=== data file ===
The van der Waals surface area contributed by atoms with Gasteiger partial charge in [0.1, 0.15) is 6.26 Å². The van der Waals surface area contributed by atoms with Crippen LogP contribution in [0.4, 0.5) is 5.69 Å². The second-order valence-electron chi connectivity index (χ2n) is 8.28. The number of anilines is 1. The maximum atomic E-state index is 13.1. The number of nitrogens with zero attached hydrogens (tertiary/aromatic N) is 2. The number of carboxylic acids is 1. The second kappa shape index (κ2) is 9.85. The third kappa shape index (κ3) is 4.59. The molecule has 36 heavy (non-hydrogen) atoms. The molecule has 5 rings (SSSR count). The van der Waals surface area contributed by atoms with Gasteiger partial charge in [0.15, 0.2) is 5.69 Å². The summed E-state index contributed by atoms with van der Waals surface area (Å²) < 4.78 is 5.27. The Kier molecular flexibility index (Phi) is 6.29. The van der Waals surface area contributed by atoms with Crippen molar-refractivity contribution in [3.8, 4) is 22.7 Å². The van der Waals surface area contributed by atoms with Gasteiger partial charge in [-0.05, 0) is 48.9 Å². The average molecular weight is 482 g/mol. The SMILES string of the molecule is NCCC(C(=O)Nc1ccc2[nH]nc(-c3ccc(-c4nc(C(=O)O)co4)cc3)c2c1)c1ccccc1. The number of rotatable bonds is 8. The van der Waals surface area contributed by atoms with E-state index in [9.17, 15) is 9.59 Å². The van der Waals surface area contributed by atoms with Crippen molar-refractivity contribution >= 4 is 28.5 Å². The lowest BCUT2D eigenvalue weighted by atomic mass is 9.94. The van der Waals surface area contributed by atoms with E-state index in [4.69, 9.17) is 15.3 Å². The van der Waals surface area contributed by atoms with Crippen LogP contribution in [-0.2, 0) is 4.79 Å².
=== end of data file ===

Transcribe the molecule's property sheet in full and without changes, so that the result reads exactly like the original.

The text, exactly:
The van der Waals surface area contributed by atoms with Gasteiger partial charge in [0.1, 0.15) is 6.26 Å². The van der Waals surface area contributed by atoms with Crippen LogP contribution in [0.4, 0.5) is 5.69 Å². The second-order valence-electron chi connectivity index (χ2n) is 8.28. The number of anilines is 1. The maximum atomic E-state index is 13.1. The number of nitrogens with zero attached hydrogens (tertiary/aromatic N) is 2. The number of carboxylic acids is 1. The second kappa shape index (κ2) is 9.85. The third kappa shape index (κ3) is 4.59. The molecule has 36 heavy (non-hydrogen) atoms. The molecule has 5 rings (SSSR count). The van der Waals surface area contributed by atoms with Gasteiger partial charge in [0.15, 0.2) is 5.69 Å². The summed E-state index contributed by atoms with van der Waals surface area (Å²) < 4.78 is 5.27. The Kier molecular flexibility index (Phi) is 6.29. The van der Waals surface area contributed by atoms with Crippen molar-refractivity contribution in [3.8, 4) is 22.7 Å². The van der Waals surface area contributed by atoms with Gasteiger partial charge in [-0.05, 0) is 48.9 Å². The average molecular weight is 482 g/mol. The SMILES string of the molecule is NCCC(C(=O)Nc1ccc2[nH]nc(-c3ccc(-c4nc(C(=O)O)co4)cc3)c2c1)c1ccccc1. The number of rotatable bonds is 8. The van der Waals surface area contributed by atoms with E-state index in [9.17, 15) is 9.59 Å². The van der Waals surface area contributed by atoms with Crippen molar-refractivity contribution >= 4 is 28.5 Å². The lowest BCUT2D eigenvalue weighted by atomic mass is 9.94. The van der Waals surface area contributed by atoms with E-state index in [4.69, 9.17) is 15.3 Å². The van der Waals surface area contributed by atoms with Crippen LogP contribution in [-0.2, 0) is 4.79 Å².